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Cutting Brass

How does everyone do it so cleanly?

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#1 Quilan Fett

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Posted 24 May 2007 - 11:01 PM

I use a large hacksaw, pipe cutter, and a wire cutter, and my brass cuts are horrible. I sometimes have to reshape the brass for half an hour to get it to fit into the seal. What tool does everyone use to cut it so well?
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#2 Shadow 92

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Posted 24 May 2007 - 11:15 PM

I've never worked with brass but I'm pretty sure most people use a hacksaw/woodsaw and a miter box or pipe cutters. If you're really into getting straight cuts then you would use a bandsaw or a table saw (cough, CS, cough :lol: )
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#3 Prometheus

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Posted 24 May 2007 - 11:22 PM

For straight edges, (like barrel ends) use pipe cutters. Everything else us a grinding stone in a drill press or dremel, after cutting. the grinding stone will smooth the edges. for cutting other designs, I use a dremel with a cutting disc, and it works very well. You could also use a milling machine, but I doubt you have access to one.
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#4 Gengar003

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Posted 24 May 2007 - 11:28 PM

I get a dremel cutting wheel and cut away at a ring around the brass until it goes through - this hardly deforms the end at all.

From there, I use a grinding bit to smooth it out. Depending on what it's intended for, I may then also use a polishing bit on it. (Breech brass gets its ends polished, nested brass wouldn't.)

I have been unable to get my pipecutters to cut the pipe without deforming one end, but that may be due to bad technique or bad pipecutters.
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#5 Shadow 92

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Posted 24 May 2007 - 11:31 PM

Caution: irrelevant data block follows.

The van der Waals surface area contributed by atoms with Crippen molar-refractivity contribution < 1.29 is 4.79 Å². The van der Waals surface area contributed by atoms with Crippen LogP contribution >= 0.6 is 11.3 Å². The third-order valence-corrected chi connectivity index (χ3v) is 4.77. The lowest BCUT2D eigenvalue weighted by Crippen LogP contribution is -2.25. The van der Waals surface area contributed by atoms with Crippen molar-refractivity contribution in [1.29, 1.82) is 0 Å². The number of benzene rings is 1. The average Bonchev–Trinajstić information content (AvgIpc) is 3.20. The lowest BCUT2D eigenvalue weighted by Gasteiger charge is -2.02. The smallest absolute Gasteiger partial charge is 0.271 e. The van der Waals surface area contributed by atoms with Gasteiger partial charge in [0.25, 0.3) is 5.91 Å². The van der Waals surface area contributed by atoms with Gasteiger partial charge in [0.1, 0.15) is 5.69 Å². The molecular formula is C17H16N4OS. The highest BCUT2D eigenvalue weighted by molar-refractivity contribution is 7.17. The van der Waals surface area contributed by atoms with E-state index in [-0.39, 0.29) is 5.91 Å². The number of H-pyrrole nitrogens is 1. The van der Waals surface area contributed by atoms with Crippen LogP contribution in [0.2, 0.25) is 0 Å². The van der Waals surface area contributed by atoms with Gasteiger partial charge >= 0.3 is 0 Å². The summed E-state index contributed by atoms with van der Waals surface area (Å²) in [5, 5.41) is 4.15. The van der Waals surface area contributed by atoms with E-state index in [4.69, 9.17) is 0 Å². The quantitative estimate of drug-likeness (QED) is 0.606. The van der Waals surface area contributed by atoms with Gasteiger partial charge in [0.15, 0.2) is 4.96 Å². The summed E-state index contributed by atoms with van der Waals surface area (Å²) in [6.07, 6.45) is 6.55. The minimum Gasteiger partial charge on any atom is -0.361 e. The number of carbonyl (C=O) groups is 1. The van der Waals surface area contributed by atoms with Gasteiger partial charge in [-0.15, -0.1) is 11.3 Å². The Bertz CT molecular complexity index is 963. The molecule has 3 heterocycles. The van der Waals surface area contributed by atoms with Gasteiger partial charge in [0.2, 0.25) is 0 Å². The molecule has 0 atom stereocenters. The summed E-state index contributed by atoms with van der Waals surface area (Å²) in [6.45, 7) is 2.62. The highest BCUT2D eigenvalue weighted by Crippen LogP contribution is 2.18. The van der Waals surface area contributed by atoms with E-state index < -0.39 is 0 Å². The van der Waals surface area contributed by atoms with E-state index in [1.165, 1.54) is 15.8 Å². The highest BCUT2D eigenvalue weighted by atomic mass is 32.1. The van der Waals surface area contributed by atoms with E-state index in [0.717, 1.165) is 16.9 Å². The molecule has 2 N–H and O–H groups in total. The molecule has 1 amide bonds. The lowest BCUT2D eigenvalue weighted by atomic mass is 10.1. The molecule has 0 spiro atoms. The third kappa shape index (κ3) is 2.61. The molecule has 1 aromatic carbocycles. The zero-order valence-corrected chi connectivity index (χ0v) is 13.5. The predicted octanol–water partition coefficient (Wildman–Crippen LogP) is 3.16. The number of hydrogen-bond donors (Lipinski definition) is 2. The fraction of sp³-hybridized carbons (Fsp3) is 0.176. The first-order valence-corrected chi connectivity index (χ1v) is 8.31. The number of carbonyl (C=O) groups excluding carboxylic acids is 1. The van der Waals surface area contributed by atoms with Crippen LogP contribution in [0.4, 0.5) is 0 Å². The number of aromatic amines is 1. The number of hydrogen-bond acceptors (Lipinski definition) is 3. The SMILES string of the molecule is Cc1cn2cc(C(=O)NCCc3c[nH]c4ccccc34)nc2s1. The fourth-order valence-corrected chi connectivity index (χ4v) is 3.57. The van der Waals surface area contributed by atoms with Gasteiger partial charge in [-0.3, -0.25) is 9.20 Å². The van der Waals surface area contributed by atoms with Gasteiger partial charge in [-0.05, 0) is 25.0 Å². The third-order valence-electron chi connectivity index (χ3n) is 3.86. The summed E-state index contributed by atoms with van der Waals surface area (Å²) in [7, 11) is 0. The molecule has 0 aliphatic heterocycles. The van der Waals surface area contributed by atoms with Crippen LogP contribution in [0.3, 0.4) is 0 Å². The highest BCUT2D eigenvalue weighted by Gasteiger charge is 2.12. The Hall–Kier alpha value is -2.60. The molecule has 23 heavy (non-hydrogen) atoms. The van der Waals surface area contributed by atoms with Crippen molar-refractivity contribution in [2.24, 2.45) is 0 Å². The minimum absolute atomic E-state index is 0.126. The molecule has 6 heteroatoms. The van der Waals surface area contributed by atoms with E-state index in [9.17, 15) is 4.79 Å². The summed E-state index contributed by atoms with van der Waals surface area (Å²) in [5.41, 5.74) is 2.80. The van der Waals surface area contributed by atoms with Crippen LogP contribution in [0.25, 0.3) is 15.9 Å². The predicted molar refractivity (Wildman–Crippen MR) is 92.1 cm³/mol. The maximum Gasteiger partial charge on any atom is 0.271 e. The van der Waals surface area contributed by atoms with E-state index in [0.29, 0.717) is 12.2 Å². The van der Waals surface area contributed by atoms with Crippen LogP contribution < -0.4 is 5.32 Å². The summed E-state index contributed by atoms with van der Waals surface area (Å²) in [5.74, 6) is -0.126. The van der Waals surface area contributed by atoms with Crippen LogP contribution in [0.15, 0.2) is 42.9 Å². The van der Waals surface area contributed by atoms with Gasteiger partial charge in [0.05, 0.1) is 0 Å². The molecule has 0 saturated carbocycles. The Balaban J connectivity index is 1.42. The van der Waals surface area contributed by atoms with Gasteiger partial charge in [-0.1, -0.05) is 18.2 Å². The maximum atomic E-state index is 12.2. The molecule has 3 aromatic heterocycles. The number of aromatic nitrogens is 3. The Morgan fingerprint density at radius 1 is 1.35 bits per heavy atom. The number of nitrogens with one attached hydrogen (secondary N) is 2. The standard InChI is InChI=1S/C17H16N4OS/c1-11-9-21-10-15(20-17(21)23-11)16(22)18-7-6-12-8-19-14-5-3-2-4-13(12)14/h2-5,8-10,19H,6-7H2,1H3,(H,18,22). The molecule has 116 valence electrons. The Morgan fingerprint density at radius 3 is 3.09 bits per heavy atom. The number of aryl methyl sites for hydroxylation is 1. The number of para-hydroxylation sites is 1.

I have been unable to get my pipecutters to cut the pipe without deforming one end, but that may be due to bad technique or bad pipecutters.

I think that's normal because of brass' thin walls. All you have to do is use some sort of flaring tool. (Forgot what it's called)
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#6 Carbon

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Posted 24 May 2007 - 11:35 PM

I use a pipe cutter if I need a clean end. To keep from deforming the end, you have to go very slowly...and even then, it'll probably crimp a little. I don't have a special flaring tool...I just use a needlenose pliers that I shove in the end of the tube and twist until it's back to straight.
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#7 nerfboi

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Posted 24 May 2007 - 11:38 PM

Also, sorry to ask this question, I was planning to do FA's brass breech mod on the LS. But, how would you cut off brass to make the breech part?
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#8 Prometheus

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Posted 24 May 2007 - 11:40 PM

I have been unable to get my pipecutters to cut the pipe without deforming one end, but that may be due to bad technique or bad pipecutters.

I think that's normal because of brass' thin walls. All you have to do is use some sort of flaring tool. (Forgot what it's called)

Make sure your cutter is really sharp, like brand-new cutter sharp. It makes a huge difference.

Also, sorry to ask this question, I was planning to do FA's brass breech mod on the LS. But, how would you cut off brass to make the breech part?

Read CS's posts in FA_24's write-up. He does a very nice job, and it's fairly straightforward.

Edited by Prometheus, 24 May 2007 - 11:42 PM.

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#9 CaptainSlug

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Posted 25 May 2007 - 12:00 AM

I used a tablesaw with a plywood/OBS blade (200 tooth count) but I really don't recommend cutting brass that way if you don't have a face shield because the shrapnel is vicious.
No matter what you cut it with you're going to have to clean the edges with a stone grinding bit in a drillpress or power drill then finish with a deburring tool.